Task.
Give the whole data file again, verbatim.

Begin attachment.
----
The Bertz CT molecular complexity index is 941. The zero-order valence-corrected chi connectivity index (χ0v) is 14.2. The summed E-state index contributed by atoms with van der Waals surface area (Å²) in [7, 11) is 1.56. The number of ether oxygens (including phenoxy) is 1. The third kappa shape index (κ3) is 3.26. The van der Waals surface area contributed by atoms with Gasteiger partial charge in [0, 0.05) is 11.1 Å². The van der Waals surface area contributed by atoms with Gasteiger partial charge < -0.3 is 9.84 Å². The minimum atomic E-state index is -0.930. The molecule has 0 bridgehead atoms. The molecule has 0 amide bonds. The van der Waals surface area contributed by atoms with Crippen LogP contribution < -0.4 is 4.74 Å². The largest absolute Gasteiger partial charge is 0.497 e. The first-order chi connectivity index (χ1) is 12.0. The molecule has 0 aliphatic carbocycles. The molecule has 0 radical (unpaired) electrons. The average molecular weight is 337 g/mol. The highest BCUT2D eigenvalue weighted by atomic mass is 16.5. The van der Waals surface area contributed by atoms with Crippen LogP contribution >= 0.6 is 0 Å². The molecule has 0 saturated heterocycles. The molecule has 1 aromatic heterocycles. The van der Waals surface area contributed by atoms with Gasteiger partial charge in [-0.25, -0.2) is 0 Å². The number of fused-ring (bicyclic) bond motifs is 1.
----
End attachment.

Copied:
The Bertz CT molecular complexity index is 941. The zero-order valence-corrected chi connectivity index (χ0v) is 14.2. The summed E-state index contributed by atoms with van der Waals surface area (Å²) in [7, 11) is 1.56. The number of ether oxygens (including phenoxy) is 1. The third kappa shape index (κ3) is 3.26. The van der Waals surface area contributed by atoms with Gasteiger partial charge in [0, 0.05) is 11.1 Å². The van der Waals surface area contributed by atoms with Gasteiger partial charge < -0.3 is 9.84 Å². The minimum atomic E-state index is -0.930. The molecule has 0 bridgehead atoms. The molecule has 0 amide bonds. The van der Waals surface area contributed by atoms with Crippen LogP contribution < -0.4 is 4.74 Å². The largest absolute Gasteiger partial charge is 0.497 e. The first-order chi connectivity index (χ1) is 12.0. The molecule has 0 aliphatic carbocycles. The molecule has 0 radical (unpaired) electrons. The average molecular weight is 337 g/mol. The highest BCUT2D eigenvalue weighted by atomic mass is 16.5. The van der Waals surface area contributed by atoms with Crippen LogP contribution >= 0.6 is 0 Å². The molecule has 0 saturated heterocycles. The molecule has 1 aromatic heterocycles. The van der Waals surface area contributed by atoms with Gasteiger partial charge in [-0.25, -0.2) is 0 Å². The number of fused-ring (bicyclic) bond motifs is 1.